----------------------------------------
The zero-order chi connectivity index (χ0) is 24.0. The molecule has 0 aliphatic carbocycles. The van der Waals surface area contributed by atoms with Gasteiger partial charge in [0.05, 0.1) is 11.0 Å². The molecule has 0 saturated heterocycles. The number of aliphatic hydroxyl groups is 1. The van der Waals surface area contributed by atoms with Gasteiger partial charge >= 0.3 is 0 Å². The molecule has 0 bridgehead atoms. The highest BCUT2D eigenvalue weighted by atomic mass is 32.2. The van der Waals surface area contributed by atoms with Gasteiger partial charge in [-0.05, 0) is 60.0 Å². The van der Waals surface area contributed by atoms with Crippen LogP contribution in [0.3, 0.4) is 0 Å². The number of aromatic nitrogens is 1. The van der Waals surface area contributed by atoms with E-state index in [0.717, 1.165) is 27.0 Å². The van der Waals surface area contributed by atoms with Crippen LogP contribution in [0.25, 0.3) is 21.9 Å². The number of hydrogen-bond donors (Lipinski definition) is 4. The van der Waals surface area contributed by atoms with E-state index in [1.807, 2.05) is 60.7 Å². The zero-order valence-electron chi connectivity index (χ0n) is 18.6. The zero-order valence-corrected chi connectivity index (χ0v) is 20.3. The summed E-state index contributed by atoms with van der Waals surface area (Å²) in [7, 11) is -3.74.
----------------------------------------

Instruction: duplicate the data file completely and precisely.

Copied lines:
The zero-order chi connectivity index (χ0) is 24.0. The molecule has 0 aliphatic carbocycles. The van der Waals surface area contributed by atoms with Gasteiger partial charge in [0.05, 0.1) is 11.0 Å². The molecule has 0 saturated heterocycles. The number of aliphatic hydroxyl groups is 1. The van der Waals surface area contributed by atoms with Gasteiger partial charge >= 0.3 is 0 Å². The molecule has 0 bridgehead atoms. The highest BCUT2D eigenvalue weighted by atomic mass is 32.2. The van der Waals surface area contributed by atoms with Gasteiger partial charge in [-0.05, 0) is 60.0 Å². The van der Waals surface area contributed by atoms with Crippen LogP contribution in [0.3, 0.4) is 0 Å². The number of aromatic nitrogens is 1. The van der Waals surface area contributed by atoms with E-state index in [0.717, 1.165) is 27.0 Å². The van der Waals surface area contributed by atoms with Crippen LogP contribution in [0.25, 0.3) is 21.9 Å². The number of hydrogen-bond donors (Lipinski definition) is 4. The van der Waals surface area contributed by atoms with E-state index in [1.807, 2.05) is 60.7 Å². The zero-order valence-electron chi connectivity index (χ0n) is 18.6. The zero-order valence-corrected chi connectivity index (χ0v) is 20.3. The summed E-state index contributed by atoms with van der Waals surface area (Å²) in [7, 11) is -3.74.